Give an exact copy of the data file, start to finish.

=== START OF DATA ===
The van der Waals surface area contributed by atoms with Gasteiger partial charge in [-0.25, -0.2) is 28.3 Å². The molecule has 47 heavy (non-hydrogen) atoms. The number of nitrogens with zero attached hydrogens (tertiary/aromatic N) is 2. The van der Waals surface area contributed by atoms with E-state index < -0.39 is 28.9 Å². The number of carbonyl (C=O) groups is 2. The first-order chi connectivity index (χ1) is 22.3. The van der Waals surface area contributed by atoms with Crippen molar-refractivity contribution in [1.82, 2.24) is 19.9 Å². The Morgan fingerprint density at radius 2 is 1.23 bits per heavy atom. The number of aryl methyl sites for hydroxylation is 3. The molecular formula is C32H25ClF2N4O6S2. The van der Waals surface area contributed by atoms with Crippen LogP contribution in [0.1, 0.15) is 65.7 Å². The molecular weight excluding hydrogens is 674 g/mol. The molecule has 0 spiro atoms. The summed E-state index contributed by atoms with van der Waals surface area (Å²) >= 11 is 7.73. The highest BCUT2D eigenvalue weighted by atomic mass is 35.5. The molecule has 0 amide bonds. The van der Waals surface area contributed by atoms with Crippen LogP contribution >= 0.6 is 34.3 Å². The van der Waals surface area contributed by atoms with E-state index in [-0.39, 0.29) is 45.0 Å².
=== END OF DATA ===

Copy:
The van der Waals surface area contributed by atoms with Gasteiger partial charge in [-0.25, -0.2) is 28.3 Å². The molecule has 47 heavy (non-hydrogen) atoms. The number of nitrogens with zero attached hydrogens (tertiary/aromatic N) is 2. The van der Waals surface area contributed by atoms with E-state index < -0.39 is 28.9 Å². The number of carbonyl (C=O) groups is 2. The first-order chi connectivity index (χ1) is 22.3. The van der Waals surface area contributed by atoms with Crippen molar-refractivity contribution in [1.82, 2.24) is 19.9 Å². The Morgan fingerprint density at radius 2 is 1.23 bits per heavy atom. The number of aryl methyl sites for hydroxylation is 3. The molecular formula is C32H25ClF2N4O6S2. The van der Waals surface area contributed by atoms with Crippen LogP contribution in [0.1, 0.15) is 65.7 Å². The molecular weight excluding hydrogens is 674 g/mol. The molecule has 0 spiro atoms. The summed E-state index contributed by atoms with van der Waals surface area (Å²) >= 11 is 7.73. The highest BCUT2D eigenvalue weighted by atomic mass is 35.5. The molecule has 0 amide bonds. The van der Waals surface area contributed by atoms with Crippen LogP contribution >= 0.6 is 34.3 Å². The van der Waals surface area contributed by atoms with E-state index in [-0.39, 0.29) is 45.0 Å².